• sexual intrusion when the defendant is younger than 16 and the minor is younger than 13, and their age difference is at least 3 years
  • sexual contact when the defendant is 17 or older and the minor is 13, 14, or 15, and their age difference is at least 4 years, or
  • when the defendant is 17 or older and takes indecent liberties with a minor younger than 17, and their age difference is at least 4 years.

This offense carries up to 15 years in prison.

(Wyo. Stat. §§ 6-2-301, 6-2-316 (2023).)

Fourth-Degree Sexual Abuse of a Minor

Fourth-degree sexual abuse of a minor involves sexual contact between:

  • a minor who is younger than 13 and the defendant younger than 16, and their age difference is at least 3 years, or
  • a minor who is 16 or 17 and the defendant is 20 or older, their age difference is at least 4 years, and the defendant holds a position of authority over the minor.

This offense carries up to five years in prison.

(Wyo. Stat. §§ 6-2-301, 6-2-317 (2023).)

Does Wyoming Have Romeo-and-Juliet Laws?

Yes, Wyoming has several Romeo-and-Juliet exceptions in its sexual abuse laws. Named after Shakespeare's young lovers, "Romeo-and-Juliet" exceptions are intended to prevent serious criminal charges against teenagers who engage in consensual sex with others close to their own age.

Many of Wyoming's statutory sexual abuse laws apply only when the parties are more than three or four years apart in age, meaning several close-in-age sexual relations are not considered crimes. For instance, consensual sex between a 15-year-old and a 17-year-old is not considered sexual abuse because the teens are less than four years apart in age. However, not every situation listed above has a close-in-age exception. It's important to read the law carefully. (See the descriptions of Wyoming's statutory sexual abuse laws, above.)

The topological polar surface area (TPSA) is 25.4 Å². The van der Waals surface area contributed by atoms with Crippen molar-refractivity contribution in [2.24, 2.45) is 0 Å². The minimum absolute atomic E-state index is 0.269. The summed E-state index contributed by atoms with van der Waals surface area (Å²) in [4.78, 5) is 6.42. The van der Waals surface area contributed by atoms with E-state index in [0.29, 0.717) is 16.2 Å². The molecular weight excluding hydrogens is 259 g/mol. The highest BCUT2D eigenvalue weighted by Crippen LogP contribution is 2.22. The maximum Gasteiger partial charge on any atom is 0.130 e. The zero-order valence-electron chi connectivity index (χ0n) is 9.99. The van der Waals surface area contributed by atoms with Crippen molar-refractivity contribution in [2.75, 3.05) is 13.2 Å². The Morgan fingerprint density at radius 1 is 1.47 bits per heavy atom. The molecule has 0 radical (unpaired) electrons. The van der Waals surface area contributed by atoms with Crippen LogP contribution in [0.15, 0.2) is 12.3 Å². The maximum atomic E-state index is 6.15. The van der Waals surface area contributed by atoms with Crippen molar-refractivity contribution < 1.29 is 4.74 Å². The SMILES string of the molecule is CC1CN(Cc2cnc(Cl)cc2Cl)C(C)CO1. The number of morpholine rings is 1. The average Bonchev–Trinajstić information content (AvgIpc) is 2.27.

(Wyo. Stat. §§ 6-2-314, 6-2-315, 6-2-316, 6-2-317 (2023).)

Is Mistake of Age a Defense to Statutory Rape in Wyoming?

Defendants accused of statutory rape often claim that they had no reason to know that their partner was underage. They may argue that the victim claimed to be older and a reasonable person would have believed them. In Wyoming, mistake of age can be a defense to a statutory rape charge in certain cases. If the criminality of the sexual activity depends on the victim being 14 or 15, the defendant can raise reasonable mistake of age as an affirmative defense. However, if the criminality of the sexual conduct depends on the child being younger than 14 years old, ignorance or mistake of the child's age is not a defense.

(Wyo. Stat. Ann. § 6-2-308 (2023).)

Is Sex Offender Registration Required for Statutory Rape Convictions in Wyoming?

Wyoming law requires that, in addition to the applicable fines and prison time, people convicted of statutory sexual abuse against minors must register as sex offenders. Registration is a lifetime requirement unless reduced by the court. A person who fails to register as required faces a felony.

(Wyo. Stat. Ann. § 7-19-302, -304, 307 (2023).)

See a Lawyer

If you're facing a statutory rape charge, consider consulting with an experienced criminal defense attorney who regularly practices in your area. A lawyer might be able to negotiate with the prosecutor for a lesser charge or a reduction in penalties (such as, for example, probation instead of prison time) and will know how prosecutors and judges typically handle cases like yours.